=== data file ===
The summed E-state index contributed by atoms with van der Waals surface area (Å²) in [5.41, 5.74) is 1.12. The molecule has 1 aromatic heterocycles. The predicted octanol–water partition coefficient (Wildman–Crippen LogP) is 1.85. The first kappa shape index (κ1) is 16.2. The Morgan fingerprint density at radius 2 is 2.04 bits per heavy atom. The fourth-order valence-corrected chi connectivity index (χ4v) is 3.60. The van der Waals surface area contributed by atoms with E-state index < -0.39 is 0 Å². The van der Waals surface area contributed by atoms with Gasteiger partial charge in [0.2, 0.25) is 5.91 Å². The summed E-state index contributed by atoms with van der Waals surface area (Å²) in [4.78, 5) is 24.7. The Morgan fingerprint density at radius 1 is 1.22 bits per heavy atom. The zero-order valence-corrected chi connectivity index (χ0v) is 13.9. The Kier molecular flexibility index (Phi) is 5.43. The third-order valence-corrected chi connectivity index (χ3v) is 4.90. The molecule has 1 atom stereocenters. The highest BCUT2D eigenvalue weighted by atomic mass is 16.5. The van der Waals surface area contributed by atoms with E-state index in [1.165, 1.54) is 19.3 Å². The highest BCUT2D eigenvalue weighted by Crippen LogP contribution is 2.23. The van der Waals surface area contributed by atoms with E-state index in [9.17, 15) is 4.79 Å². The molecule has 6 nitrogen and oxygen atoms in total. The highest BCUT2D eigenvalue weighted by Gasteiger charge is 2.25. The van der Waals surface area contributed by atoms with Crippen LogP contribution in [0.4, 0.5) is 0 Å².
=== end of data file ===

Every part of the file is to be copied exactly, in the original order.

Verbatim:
The summed E-state index contributed by atoms with van der Waals surface area (Å²) in [5.41, 5.74) is 1.12. The molecule has 1 aromatic heterocycles. The predicted octanol–water partition coefficient (Wildman–Crippen LogP) is 1.85. The first kappa shape index (κ1) is 16.2. The Morgan fingerprint density at radius 2 is 2.04 bits per heavy atom. The fourth-order valence-corrected chi connectivity index (χ4v) is 3.60. The van der Waals surface area contributed by atoms with E-state index < -0.39 is 0 Å². The van der Waals surface area contributed by atoms with Gasteiger partial charge in [0.2, 0.25) is 5.91 Å². The summed E-state index contributed by atoms with van der Waals surface area (Å²) in [4.78, 5) is 24.7. The Morgan fingerprint density at radius 1 is 1.22 bits per heavy atom. The zero-order valence-corrected chi connectivity index (χ0v) is 13.9. The Kier molecular flexibility index (Phi) is 5.43. The third-order valence-corrected chi connectivity index (χ3v) is 4.90. The molecule has 1 atom stereocenters. The highest BCUT2D eigenvalue weighted by atomic mass is 16.5. The van der Waals surface area contributed by atoms with E-state index in [1.165, 1.54) is 19.3 Å². The highest BCUT2D eigenvalue weighted by Crippen LogP contribution is 2.23. The van der Waals surface area contributed by atoms with E-state index in [9.17, 15) is 4.79 Å². The molecule has 6 nitrogen and oxygen atoms in total. The highest BCUT2D eigenvalue weighted by Gasteiger charge is 2.25. The van der Waals surface area contributed by atoms with Crippen LogP contribution in [0.4, 0.5) is 0 Å².